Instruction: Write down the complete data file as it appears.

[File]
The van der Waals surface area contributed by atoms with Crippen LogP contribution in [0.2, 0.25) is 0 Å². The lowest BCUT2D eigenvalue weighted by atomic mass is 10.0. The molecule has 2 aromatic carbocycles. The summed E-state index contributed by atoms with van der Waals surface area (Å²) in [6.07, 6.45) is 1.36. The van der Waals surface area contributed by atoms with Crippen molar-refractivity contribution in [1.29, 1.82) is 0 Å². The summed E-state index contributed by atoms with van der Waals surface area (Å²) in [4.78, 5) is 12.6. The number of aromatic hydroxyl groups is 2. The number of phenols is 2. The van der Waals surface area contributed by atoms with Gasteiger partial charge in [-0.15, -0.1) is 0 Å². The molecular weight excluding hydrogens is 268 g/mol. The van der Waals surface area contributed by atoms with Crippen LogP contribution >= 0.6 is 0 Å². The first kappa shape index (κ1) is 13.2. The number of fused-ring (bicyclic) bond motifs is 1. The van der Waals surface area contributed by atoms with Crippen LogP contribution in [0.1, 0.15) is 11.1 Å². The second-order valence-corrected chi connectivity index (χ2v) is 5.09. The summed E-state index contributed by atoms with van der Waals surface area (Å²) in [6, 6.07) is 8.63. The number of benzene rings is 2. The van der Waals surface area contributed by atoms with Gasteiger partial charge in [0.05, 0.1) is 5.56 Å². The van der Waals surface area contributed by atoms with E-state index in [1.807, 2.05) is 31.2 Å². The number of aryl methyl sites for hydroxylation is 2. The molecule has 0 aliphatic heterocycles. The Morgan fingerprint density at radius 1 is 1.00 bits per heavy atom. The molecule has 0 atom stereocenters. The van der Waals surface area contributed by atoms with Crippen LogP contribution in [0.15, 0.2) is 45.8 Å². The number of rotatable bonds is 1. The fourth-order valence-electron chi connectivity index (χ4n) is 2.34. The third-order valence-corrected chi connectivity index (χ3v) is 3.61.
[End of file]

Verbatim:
The van der Waals surface area contributed by atoms with Crippen LogP contribution in [0.2, 0.25) is 0 Å². The lowest BCUT2D eigenvalue weighted by atomic mass is 10.0. The molecule has 2 aromatic carbocycles. The summed E-state index contributed by atoms with van der Waals surface area (Å²) in [6.07, 6.45) is 1.36. The van der Waals surface area contributed by atoms with Crippen molar-refractivity contribution in [1.29, 1.82) is 0 Å². The summed E-state index contributed by atoms with van der Waals surface area (Å²) in [4.78, 5) is 12.6. The number of aromatic hydroxyl groups is 2. The number of phenols is 2. The van der Waals surface area contributed by atoms with Gasteiger partial charge in [-0.15, -0.1) is 0 Å². The molecular weight excluding hydrogens is 268 g/mol. The van der Waals surface area contributed by atoms with Crippen LogP contribution >= 0.6 is 0 Å². The first kappa shape index (κ1) is 13.2. The number of fused-ring (bicyclic) bond motifs is 1. The van der Waals surface area contributed by atoms with Crippen LogP contribution in [0.1, 0.15) is 11.1 Å². The second-order valence-corrected chi connectivity index (χ2v) is 5.09. The summed E-state index contributed by atoms with van der Waals surface area (Å²) in [6, 6.07) is 8.63. The number of benzene rings is 2. The van der Waals surface area contributed by atoms with Gasteiger partial charge in [0.05, 0.1) is 5.56 Å². The van der Waals surface area contributed by atoms with E-state index in [1.807, 2.05) is 31.2 Å². The number of aryl methyl sites for hydroxylation is 2. The molecule has 0 aliphatic heterocycles. The Morgan fingerprint density at radius 1 is 1.00 bits per heavy atom. The molecule has 0 atom stereocenters. The van der Waals surface area contributed by atoms with Crippen LogP contribution in [0.15, 0.2) is 45.8 Å². The number of rotatable bonds is 1. The fourth-order valence-electron chi connectivity index (χ4n) is 2.34. The third-order valence-corrected chi connectivity index (χ3v) is 3.61.